9 Fertility Red Flags You Should Absolutely Talk To Your OB About
Fertility can be one of those frightening subjects to look into. Even if you aren’t planning on having kids in the near future, the thought of potential fertility issues can disturb practically anyone. Granted, most people spend a great deal of time and effort trying not to get pregnant, so thinking about the flip side of things is a little odd. With that said, it’s smart to be on the lookout for fertility red flags. Protecting your reproductive health, even if you’re still on the fence about future kids, is crucial.
That said, the causes of infertility can be as baffling as they are heartbreaking for some people. Sure, most everyone knows that your age and cycle regularity will have some bearing on how difficult it is for you to conceive. But some of the factors, such as uterine fibroids, may exist without your knowledge.
Because everything about this topic can be nerve-wracking, it’s best to educate yourself as soon as possible. Remember, even if one or more of these potential fertility issues rings true for you, there are often treatment options available. As always, consult with your doctor if these or any additional symptoms make you concerned about future fertility issues.
Endometriosis is a painful condition that involves uterine tissue growing outside of the uterus. Although some misplaced tissue may not sound like the cause of a health crisis, endo can be a crushing condition for many women. What’s more, endo may cause scarring that blocks the ovarian tubes and complicates conception, as noted by Resolve.org. If you’ve had endometriosis, or even experienced some common symptoms of endometriosis, then you may want to discuss fertility with your doctor.
An Irregular Cycle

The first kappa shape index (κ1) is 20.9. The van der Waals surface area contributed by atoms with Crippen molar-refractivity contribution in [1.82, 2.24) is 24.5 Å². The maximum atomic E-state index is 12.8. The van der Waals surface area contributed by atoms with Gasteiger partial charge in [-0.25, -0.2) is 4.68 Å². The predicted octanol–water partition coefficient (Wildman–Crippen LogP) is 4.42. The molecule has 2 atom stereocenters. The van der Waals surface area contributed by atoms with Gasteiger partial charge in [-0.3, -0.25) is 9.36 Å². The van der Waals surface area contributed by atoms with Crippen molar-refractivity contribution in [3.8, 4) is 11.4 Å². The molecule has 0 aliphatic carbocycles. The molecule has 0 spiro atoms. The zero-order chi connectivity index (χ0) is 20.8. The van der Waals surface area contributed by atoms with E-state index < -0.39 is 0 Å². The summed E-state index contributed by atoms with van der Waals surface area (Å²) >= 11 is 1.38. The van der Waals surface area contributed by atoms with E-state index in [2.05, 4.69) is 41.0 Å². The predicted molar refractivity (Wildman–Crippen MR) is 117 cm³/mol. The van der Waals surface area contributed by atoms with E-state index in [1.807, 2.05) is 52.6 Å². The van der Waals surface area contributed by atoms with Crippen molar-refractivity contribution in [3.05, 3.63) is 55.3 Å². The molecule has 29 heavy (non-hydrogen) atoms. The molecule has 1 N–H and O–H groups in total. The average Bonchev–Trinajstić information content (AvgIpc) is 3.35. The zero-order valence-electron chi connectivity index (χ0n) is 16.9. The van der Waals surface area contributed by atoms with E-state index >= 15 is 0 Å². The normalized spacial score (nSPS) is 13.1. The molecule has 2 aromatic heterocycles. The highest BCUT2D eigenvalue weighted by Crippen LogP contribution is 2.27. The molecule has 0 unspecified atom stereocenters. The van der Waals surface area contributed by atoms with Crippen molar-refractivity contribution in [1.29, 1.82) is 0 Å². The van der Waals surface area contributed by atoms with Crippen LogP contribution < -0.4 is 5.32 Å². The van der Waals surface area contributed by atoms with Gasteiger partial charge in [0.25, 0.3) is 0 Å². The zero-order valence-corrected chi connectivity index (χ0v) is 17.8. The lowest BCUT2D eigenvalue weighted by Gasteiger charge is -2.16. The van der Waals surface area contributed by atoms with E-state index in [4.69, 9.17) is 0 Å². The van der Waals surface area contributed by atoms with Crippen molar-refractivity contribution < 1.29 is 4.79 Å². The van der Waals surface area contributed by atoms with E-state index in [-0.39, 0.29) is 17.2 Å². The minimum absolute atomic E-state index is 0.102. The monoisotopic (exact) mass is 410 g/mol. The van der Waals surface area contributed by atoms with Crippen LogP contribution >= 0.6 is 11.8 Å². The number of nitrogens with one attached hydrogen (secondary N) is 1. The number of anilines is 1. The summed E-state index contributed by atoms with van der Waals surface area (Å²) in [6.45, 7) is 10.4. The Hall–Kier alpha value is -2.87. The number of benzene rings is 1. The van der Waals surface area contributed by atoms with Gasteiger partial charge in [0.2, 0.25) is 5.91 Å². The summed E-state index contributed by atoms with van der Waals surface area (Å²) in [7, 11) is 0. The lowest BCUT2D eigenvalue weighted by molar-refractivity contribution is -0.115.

Irregular cycles are an annoying fact of life for many women. According to Very Well, if your irregular cycle is caused by an underlying condition such as anovulation or polycystic ovarian syndrome, then this may mean you’ll have increased difficulty conceiving. And even without any other conditions, irregular periods can make it difficult for you to figure out your ovulation times.
Here’s a terrifying fact: you may have tumors growing in your uterus. These benign tumors, known as uterine fibroids, may affect your fertility by altering the shape of your cervix or uterus, or blocking the fallopian tubes, according to the American Society For Reproductive Medicine (ASRM). Fortunately, most women with fibroids will not be infertile, as further explained by the ASRM. It’s just a potential cause.
This may seem like a random symptom. But according to WebMD, infertility is sometimes related to a hormone problem that can cause hair loss or thinning. Strange to say, but your shedding hair may be the first indicator of potential fertility problems.
Polycystic Ovary Syndrome (PCOS)
Dealing with polycystic ovary syndrome (PCOS), and all the resulting hormonal imbalances, is a chore on its own. And as noted by the National Institute of Child Health and Human Development, for many women who have PCOS, the syndrome can also result in the absence of ovulation. Without ovulation, getting pregnant is a difficult process indeed.
How often do you think about your cervix on a daily basis? For what it’s worth, it may affect your chances of conception. As noted by WebMD, certain cervical issues make it difficult for sperm to pass through the cervical canal. Sometimes past cervical problems may affect your future fertility.
Isn’t it strange to think about scars on the inside of your body? In fact, uterine scarring can be caused by anything from surgeries to infections, and the resultant scar tissue can block the sperm from reaching the egg, according to USC Fertility. This may be a somewhat surprising cause of fertility problems.
Ugh, chances are you don’t need to be told about this factor at all. It seems like any woman who hasn’t had a kid by A Certain Age will be reminded, over and again, that time is not on your side. For what it’s worth, though, if you’re over about 35, then you may have relative difficulty conceiving, as noted by the U.S. Department of Health and Human Services. You’re working with fewer eggs, and your ovaries may not be able to release them as easily. Granted, everyone’s odds vary a little, so it’s best to have a frank discussion with your doctor.
Fallopian Tube Damage
The sperm needs a clear pathway to reach the egg. But as noted in WebMD, if your fallopian tubes are damaged by a condition such as endometriosis or even past surgeries, then it may make conception more difficult. Discuss your fertility with your physician if you suspect this may be an issue.